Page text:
Rule of the Month: In All Fairness | Oregon Golf Association

Rule of the Month: In All Fairness

By OGA Senior Rules Officials: Pete Scholz and Terry McEvilly
Click Here for the Rule of the Month Archive

Rule 25 Abnormal Ground Conditions

“Relief from things unfair,” as it has become known, covers many situations that are not normally found on a golf course. Namely, interference from obstructions and abnormal ground conditions that make the proper playing of the game difficult. While an obstruction is an artificial (man-made) object, abnormal ground conditions might be the result of human activity but also includes natural causes. 

Rule 25-1 provides relief without penalty from abnormal ground conditions and will look very similar to Rule 24 for relief from obstructions (covered in last month’s article). Once again, the definitions will be vital to understanding this complex Rule.

Questions:  True/False

  1. A water hazard has overflowed its margins.  Any water outside the hazard margin is casual water and relief without penalty is available.
  2. A player’s stance is interfered with by a gopher hole.  Since the lie of the ball is not affected by the gopher hole the player is not allowed relief without penalty.
  3. A rut made by a greenkeeper’s tractor is automatically ground under repair.
  4. When taking relief under Rule 25, the ball may always be cleaned or substituted.
  5. Relief without penalty is available for interference from casual water in a bunker but not in a water hazard.
  6. A player’s ball lies between tree roots and it is physically impossible for him to make a stroke at the ball due to the roots.  However, when he takes his stance he is standing in casual water.  He may lift and drop the ball within one club-length of the nearest point of relief from the casual water.
  7. A ball is struck towards a large area marked as ground under repair.  The player is unable to find the ball but is positive it is within the area of ground under repair.  He may determine where the ball last crossed the margin of the ground under repair and take relief under Rule 25 from that point.
  8. If a player desires relief from ground under repair for the lie of his ball, he must take full relief and must make his next stroke without any interference from the condition to his stance or swing.
  9. There is no guarantee that after taking relief from an abnormal ground condition the ball will be in a playable lie.
  10. A ball lies in casual water in the fairway.  One of the relief without penalty options under Rule 25 is to drop the ball behind the casual water keeping where the ball originally lay between the hole and the spot of the drop.  There is no limit to how far behind the casual water the ball may be dropped.


  1. True.   Decision 25/2 states that any overflow outside the margin of the hazard is casual water and the player would be entitled to relief without penalty provided his ball is not in the hazard.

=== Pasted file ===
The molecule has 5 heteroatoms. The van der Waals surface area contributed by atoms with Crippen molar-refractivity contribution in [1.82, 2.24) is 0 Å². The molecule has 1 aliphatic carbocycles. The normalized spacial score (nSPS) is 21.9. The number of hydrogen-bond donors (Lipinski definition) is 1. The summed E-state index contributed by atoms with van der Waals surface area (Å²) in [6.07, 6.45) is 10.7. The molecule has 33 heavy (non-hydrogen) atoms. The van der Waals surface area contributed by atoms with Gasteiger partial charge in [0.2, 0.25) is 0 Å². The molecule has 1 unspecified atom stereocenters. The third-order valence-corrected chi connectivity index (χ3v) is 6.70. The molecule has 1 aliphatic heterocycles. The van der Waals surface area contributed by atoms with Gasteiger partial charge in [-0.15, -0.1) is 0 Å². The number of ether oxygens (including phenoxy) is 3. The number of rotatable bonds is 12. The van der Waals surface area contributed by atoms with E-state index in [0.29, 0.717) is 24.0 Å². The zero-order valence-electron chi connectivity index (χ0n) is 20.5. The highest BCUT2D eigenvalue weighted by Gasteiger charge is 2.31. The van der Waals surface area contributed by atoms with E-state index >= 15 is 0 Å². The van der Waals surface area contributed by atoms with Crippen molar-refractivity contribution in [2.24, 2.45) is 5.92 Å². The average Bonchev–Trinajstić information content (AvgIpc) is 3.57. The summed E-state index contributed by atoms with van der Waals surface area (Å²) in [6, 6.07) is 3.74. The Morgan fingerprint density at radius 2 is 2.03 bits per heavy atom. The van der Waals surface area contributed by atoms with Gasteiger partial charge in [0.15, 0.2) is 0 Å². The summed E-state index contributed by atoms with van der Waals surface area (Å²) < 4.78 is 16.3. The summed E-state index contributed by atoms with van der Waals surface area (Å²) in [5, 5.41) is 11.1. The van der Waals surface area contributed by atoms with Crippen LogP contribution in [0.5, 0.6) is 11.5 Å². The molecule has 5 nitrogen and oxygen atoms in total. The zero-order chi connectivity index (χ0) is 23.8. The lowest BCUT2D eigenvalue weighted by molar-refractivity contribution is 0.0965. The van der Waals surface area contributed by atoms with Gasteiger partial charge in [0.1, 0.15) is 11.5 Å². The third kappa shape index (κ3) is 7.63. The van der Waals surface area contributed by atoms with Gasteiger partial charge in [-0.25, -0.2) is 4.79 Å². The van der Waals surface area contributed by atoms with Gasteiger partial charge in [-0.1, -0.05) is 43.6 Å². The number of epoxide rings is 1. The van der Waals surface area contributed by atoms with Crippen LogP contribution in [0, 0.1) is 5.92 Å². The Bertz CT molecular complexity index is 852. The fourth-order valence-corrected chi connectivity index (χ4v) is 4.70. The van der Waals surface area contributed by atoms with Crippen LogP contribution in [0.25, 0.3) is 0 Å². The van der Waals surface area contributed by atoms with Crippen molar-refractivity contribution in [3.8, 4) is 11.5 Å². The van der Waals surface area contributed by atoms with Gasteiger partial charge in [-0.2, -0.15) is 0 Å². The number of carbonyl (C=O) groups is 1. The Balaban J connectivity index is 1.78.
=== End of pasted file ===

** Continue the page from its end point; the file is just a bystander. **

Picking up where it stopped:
2. False.  Interference includes the player’s stance and the area of intended swing as well as the lie of the ball.  Therefore, the player may play the ball as it lies or take relief without penalty as described in Rule 25.
  3. False.  The player may ask the Committee to declare the rut to be ground under repair and the Committee would be justified in doing so but not if the rut is just a shallow indentation.  See Decision 25/16.
  4. False.  The first part of this question is true as it is permissible to clean the ball lifted under Rule 25 for relief.  However, a player may not substitute a ball when taking relief unless unreasonable effort is required to retrieve the ball.  See Note 2 under Rule 25-1.
  5. True.  Rule 25 and Note 1 provides the player with relief without penalty from an abnormal ground condition everywhere on the course except when the ball lies in a water hazard.  However, see Question #6 for an exception.
  6. False.  Rule 25 is intended to provide relief from abnormal ground conditions, such as casual water or burrowing animal holes, but an exception in the Rule prohibits relief if interference from anything other than the abnormal ground condition makes the stroke clearly impracticable.  In this case, the player’s only option is to declare the ball unplayable, incurring a one-stroke penalty under Rule 28. 
  7. True.  When a ball is believed to be lost in an abnormal ground condition the player may take relief without penalty provided he knows or is virtually certain that the ball is within the condition.  He may not simply assume the ball is within the condition under Rule 25.
  8. True.  Full relief from the condition is required under Rule 25.  If the player takes relief from the condition but makes his next stroke standing in the condition he would be in breach of Rule 25 and would incur a two-stroke penalty in stroke play or loss of hole in match play. 
  9. True.  It is wise to determine the nearest point of relief from the condition and the one club-length dropping area before lifting the ball.  It may be advantageous for the player to play the ball as it lies.
  10. False.   Relief without penalty under Rule 25 is very restrictive and in this case the player must determine the nearest point of relief from the casual water and drop within one club-length of this point.  If the player’s ball is in a bunker and he has interference from an abnormal ground condition he may choose to take relief without penalty within the bunker or under a one-stroke penalty outside the bunker keeping the spot where the ball lay between the hole and the spot of the drop.  There is no limit to how far behind the bunker he may drop.

click here to print questions

click here to print answers  

Published / Last Updated On: